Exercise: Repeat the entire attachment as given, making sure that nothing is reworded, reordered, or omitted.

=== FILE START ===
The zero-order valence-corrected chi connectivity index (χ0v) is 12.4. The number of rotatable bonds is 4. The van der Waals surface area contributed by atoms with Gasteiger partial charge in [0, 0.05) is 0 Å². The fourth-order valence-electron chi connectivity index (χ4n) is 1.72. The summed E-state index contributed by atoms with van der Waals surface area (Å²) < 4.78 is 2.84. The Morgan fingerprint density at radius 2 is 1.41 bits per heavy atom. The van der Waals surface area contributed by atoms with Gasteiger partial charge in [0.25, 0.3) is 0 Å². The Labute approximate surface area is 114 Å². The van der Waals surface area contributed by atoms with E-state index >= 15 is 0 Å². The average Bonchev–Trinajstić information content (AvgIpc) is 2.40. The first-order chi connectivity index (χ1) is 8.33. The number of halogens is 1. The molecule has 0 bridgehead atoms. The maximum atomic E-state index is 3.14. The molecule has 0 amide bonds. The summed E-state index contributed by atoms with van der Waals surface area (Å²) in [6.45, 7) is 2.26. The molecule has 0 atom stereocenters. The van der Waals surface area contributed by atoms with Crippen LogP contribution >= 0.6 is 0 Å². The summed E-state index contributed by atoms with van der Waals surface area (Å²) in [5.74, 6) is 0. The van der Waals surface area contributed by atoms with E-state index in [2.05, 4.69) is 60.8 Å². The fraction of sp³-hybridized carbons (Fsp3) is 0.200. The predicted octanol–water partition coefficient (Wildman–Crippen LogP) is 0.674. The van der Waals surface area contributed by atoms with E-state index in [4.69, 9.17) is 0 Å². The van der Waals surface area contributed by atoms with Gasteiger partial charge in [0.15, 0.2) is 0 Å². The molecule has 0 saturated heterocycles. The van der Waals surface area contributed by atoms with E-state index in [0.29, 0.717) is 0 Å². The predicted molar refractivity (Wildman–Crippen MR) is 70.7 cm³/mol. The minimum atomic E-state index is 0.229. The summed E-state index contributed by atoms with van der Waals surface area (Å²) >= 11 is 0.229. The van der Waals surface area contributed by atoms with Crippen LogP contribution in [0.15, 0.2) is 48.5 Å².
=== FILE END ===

The zero-order valence-corrected chi connectivity index (χ0v) is 12.4. The number of rotatable bonds is 4. The van der Waals surface area contributed by atoms with Gasteiger partial charge in [0, 0.05) is 0 Å². The fourth-order valence-electron chi connectivity index (χ4n) is 1.72. The summed E-state index contributed by atoms with van der Waals surface area (Å²) < 4.78 is 2.84. The Morgan fingerprint density at radius 2 is 1.41 bits per heavy atom. The van der Waals surface area contributed by atoms with Gasteiger partial charge in [0.25, 0.3) is 0 Å². The Labute approximate surface area is 114 Å². The van der Waals surface area contributed by atoms with E-state index >= 15 is 0 Å². The average Bonchev–Trinajstić information content (AvgIpc) is 2.40. The first-order chi connectivity index (χ1) is 8.33. The number of halogens is 1. The molecule has 0 bridgehead atoms. The maximum atomic E-state index is 3.14. The molecule has 0 amide bonds. The summed E-state index contributed by atoms with van der Waals surface area (Å²) in [6.45, 7) is 2.26. The molecule has 0 atom stereocenters. The van der Waals surface area contributed by atoms with Crippen LogP contribution >= 0.6 is 0 Å². The summed E-state index contributed by atoms with van der Waals surface area (Å²) in [5.74, 6) is 0. The van der Waals surface area contributed by atoms with E-state index in [2.05, 4.69) is 60.8 Å². The fraction of sp³-hybridized carbons (Fsp3) is 0.200. The predicted octanol–water partition coefficient (Wildman–Crippen LogP) is 0.674. The van der Waals surface area contributed by atoms with E-state index in [4.69, 9.17) is 0 Å². The van der Waals surface area contributed by atoms with Gasteiger partial charge in [0.15, 0.2) is 0 Å². The molecule has 0 saturated heterocycles. The van der Waals surface area contributed by atoms with E-state index in [0.29, 0.717) is 0 Å². The predicted molar refractivity (Wildman–Crippen MR) is 70.7 cm³/mol. The minimum atomic E-state index is 0.229. The summed E-state index contributed by atoms with van der Waals surface area (Å²) >= 11 is 0.229. The van der Waals surface area contributed by atoms with Crippen LogP contribution in [0.15, 0.2) is 48.5 Å².